I read this short story to my Writer’s Group last week. Over the last year or so, I have read them snippets from my first attempt at a novel which is about the challenging relationship between a narcissist Mother and her daughter. So my Writers Group are convinced I am suffering from some sort of Mother Complex. Maybe I am and one does tend to write about things they know about.
A SHORT STORY BY
It started when I was fifteen when she took an instant dislike to my first boyfriend, Johnny Rowbottom who was in my year at Mottershaw Comp. My mother, with all her airs and graces, never thought he was good enough for me. Every time he called at the house to take me out, she used to
If she saw us out and about together, she would whisper in my ear, loudly enough for him to hear, slumming it again tonight are we, Ellen? She once asked him if he bought his clothes from the same shop as Sid Vicious? If she’d ever looked closely at the poster boys in my bedroom, she would have known Sid, wearing anything, was my number one idol.
My Mother’s repeated tirades about how both she and my Father were so disappointedin me were really getting me down. I was the daughter of a bank manager and PA to a MD. Johnny was just not out of the right sort drawer. I was so incensed by the constant barrage belittling Johnny, I not only stuck with him, but I married him four years later. Which was just as well as I was already pregnant with Karen.
We started our married life in my old bedroom. It was either that or living in a squat and in hindsight, two nineteen-year-olds and a baby living in harmony under the same roof as my mother was doomed from the start.
Johnny turned out to be rotten anyway. He joined the Merchant Navy and we never used to see him for months on end. When I found out he had a girl in every port, we divorced and by that time, my mother’s stock phrase, I told you so,had worn me down.
It was hard on my own at first, until Karen went to school. I used to look at my single mum friends whose mothers happily stepped in to look after their grandchildren whilst they were at work and remember thinking how lucky they were. I don’t remember my mother looking after Karen ever. She and my Father were either working or on holiday, cruising around the Mediterranean or walking the Pennine Way.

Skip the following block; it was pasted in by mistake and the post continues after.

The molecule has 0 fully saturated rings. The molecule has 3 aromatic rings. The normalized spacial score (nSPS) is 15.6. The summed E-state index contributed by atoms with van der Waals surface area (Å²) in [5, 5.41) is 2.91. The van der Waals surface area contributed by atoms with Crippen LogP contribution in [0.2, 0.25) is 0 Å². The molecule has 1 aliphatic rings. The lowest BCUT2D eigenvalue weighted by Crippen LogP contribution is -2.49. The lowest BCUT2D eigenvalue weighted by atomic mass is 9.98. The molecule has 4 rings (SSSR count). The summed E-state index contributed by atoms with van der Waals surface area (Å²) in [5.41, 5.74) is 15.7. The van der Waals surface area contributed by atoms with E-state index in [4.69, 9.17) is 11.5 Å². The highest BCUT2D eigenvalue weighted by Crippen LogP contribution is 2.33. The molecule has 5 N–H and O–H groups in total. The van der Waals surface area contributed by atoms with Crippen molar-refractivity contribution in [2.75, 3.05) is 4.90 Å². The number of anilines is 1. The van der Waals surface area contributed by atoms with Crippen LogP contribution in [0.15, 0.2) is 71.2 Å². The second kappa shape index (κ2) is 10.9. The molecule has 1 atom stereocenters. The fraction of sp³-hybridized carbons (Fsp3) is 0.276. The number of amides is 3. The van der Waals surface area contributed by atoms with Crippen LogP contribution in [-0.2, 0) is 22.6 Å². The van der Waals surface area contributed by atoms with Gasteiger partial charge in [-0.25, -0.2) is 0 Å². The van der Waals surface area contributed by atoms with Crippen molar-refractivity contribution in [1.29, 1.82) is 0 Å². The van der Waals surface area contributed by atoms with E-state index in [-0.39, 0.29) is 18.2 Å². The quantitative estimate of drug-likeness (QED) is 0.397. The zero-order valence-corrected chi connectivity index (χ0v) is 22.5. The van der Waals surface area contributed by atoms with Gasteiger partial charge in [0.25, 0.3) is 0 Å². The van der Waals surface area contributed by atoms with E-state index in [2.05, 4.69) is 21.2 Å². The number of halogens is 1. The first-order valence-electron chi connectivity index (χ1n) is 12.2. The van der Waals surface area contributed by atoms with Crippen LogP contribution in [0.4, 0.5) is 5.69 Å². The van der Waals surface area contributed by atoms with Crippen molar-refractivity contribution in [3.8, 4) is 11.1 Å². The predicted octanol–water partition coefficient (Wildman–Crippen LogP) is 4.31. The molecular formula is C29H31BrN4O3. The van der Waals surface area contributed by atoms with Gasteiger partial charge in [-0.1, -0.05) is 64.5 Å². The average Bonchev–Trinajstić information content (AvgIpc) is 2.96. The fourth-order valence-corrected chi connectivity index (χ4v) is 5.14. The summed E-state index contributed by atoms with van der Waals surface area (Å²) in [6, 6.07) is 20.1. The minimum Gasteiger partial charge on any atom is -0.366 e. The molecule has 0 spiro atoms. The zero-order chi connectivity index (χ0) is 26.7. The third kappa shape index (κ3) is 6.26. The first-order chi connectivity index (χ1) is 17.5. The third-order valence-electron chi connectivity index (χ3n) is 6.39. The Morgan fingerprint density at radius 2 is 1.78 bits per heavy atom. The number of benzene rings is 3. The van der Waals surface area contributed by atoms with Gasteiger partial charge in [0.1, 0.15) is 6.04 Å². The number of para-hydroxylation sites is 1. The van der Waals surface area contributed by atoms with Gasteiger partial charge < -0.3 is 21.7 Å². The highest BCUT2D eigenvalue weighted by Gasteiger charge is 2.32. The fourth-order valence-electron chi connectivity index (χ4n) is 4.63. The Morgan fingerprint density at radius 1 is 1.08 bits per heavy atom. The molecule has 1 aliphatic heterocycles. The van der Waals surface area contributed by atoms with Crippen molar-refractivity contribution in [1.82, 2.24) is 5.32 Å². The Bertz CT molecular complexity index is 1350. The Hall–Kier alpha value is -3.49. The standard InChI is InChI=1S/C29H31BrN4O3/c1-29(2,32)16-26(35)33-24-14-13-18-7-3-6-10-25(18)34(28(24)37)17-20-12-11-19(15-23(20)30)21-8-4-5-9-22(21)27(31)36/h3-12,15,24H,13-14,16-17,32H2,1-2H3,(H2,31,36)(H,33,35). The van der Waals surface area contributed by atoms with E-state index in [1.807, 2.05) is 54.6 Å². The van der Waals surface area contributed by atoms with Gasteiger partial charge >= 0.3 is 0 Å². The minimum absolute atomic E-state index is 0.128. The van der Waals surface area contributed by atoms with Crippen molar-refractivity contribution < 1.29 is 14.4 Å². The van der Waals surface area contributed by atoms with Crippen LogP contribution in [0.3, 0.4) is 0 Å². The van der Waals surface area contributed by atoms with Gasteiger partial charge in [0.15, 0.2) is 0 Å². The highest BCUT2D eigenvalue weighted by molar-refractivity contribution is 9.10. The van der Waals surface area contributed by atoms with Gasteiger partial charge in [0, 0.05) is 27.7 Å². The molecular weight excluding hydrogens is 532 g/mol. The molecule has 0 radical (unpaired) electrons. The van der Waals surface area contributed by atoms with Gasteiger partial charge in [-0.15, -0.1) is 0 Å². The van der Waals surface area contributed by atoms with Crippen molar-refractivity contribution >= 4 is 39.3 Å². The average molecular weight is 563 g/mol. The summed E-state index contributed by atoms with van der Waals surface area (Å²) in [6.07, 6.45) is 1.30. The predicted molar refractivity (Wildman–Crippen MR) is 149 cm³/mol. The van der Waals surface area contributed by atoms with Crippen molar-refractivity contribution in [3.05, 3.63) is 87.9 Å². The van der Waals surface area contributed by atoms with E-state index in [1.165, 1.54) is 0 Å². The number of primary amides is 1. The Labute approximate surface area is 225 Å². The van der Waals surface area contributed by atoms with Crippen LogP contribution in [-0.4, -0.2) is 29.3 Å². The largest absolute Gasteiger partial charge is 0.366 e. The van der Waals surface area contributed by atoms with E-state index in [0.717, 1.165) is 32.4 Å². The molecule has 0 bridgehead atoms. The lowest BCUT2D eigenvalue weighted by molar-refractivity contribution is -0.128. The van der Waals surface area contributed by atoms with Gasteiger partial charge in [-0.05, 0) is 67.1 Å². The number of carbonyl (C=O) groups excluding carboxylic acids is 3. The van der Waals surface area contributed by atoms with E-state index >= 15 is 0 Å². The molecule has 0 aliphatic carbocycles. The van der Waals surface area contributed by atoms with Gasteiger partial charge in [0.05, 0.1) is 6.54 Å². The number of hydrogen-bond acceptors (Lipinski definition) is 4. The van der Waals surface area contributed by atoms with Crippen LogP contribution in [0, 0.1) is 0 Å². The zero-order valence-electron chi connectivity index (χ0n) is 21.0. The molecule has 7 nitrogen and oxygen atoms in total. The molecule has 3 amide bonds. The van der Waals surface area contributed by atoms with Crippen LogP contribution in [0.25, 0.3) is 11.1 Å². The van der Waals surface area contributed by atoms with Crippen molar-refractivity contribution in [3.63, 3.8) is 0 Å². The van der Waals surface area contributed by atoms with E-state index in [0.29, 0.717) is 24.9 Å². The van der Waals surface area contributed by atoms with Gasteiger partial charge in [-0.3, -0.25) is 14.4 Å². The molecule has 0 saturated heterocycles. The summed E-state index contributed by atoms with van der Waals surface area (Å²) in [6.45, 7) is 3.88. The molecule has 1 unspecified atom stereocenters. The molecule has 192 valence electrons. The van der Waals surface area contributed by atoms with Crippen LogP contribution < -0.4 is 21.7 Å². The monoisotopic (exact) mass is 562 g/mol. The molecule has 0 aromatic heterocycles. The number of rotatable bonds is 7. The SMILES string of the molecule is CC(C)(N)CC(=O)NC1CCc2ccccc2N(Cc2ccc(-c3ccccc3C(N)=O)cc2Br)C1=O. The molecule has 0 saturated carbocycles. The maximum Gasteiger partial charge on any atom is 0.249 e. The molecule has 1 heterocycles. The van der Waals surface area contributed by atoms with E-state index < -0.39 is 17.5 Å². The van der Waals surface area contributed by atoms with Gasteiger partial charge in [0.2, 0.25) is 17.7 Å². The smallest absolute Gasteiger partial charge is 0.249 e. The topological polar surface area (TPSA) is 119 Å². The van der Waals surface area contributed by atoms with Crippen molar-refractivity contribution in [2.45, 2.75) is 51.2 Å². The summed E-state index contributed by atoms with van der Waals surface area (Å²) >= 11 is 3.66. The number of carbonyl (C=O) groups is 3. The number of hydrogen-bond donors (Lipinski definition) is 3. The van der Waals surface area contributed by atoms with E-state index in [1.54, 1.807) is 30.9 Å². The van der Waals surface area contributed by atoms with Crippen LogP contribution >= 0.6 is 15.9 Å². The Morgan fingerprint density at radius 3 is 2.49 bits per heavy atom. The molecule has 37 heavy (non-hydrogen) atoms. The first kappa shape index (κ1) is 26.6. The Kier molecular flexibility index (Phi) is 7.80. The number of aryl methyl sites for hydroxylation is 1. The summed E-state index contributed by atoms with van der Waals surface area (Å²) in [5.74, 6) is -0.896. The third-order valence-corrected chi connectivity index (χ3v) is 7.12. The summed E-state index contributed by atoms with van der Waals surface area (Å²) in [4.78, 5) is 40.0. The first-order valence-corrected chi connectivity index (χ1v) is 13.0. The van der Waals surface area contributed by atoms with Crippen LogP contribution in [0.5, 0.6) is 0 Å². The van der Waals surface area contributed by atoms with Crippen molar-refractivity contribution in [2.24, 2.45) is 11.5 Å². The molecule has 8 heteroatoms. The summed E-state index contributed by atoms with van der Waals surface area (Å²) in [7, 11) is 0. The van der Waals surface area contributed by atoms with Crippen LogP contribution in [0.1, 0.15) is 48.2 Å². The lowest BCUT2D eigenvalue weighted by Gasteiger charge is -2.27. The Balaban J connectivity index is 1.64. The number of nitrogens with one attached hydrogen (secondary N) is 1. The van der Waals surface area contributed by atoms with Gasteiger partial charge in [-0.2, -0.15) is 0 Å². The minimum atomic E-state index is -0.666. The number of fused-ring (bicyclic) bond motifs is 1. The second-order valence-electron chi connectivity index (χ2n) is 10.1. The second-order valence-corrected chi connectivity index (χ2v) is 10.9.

Then I married Arthur Coolie, a widower, with a child at the same school as Karen’s. He had his own house, so it seemed like a good idea at the time until I realised he was an alcoholic. His alcoholism was triggered by the death of his first wife and, even after he married me he carried on drowning his sorrows. Which was when my mother started reminding me that marriage was for better or for worse.
Yes, I was bitter, especially when I started having health problems in my early forties and there was my mother freewheeling towards seventy without any aches and pains. Even now, careering towards ninety, she is still a way off using a Zimmer frame.
She lives in the bungalow she bought after dad died with her sixty-five-year-old Toy Boy who she refers to asmy fountain of youth. I really don’t want to dwell on how or why her fountain of youthappeared from nowhere to help her come to terms with my father’s death. Then there was me with MS, two failed marriages behind me. A daughter from each marriage, who had both decided to seek better lives in Australia.
I adopted a ginger tom, Alouishus, from the local animal shelter to keep me company after alcoholic Arthur went off with the barmaid from the Cat and Custard Pot. Arthur and the tart made the perfect pair, as they were always on the same inebriated wavelength until the doctor told Arthur if he didn’t stop drinking, he’d be dead in three years. Credit to them, they both stopped. Supporting each other through Alcoholics Anonymous. They are still together, so they were meant to be.
Then, Al the cat left me too. He wasn’t meant to be. He got bored with the supermarket food I was buying him and moved in with the woman at number 29 who served her cats proper fish out of a tin. She didn’t seem to have a problem with Al sneaking the odd pilchard, so it didn’t take him long to get his paws under her table.
Al was my last resort on the companionship front. Even my mother had stopped saying things like so-and-so is not good enough for you, her stock phrase having become the chance of you meeting
When my mother announced she had changed her will and would be leaving everything, including her bungalow to her fountain of youth, I was devastated. I am her only child, even if she’s always driven me round the twist.
Maybe it was karma, but it was shortly after that I won £20 Million on the National Lottery. My mother, can you believe it, assumed I would be buying a mansion for us both and her toy boy. It was time I was honest with her and I didn’t hold back. I told her I preferred my own company to that of my two ex-husbands, herself, her fountain of youth and the cat.
Much to my mother’s pique, I moved to Australia, reminding her before I left that she had the fountain of her youth to look after her in her bungalow. I bought a winery in Victoria and I live in what used to be the manager’s cottage. Karen and my other daughter split the enormous colonial-style house, into two and moved in with their families. They all do their bit to make Ellen’s Estate Wines a successful family business.
They’ve got six children between them… at the moment… and I am happy to look after them anytime.
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This post first appeared on TESSA BARRIE'S LOST BLOGS – Life's Too Short To Be Niche, please read the originial post: here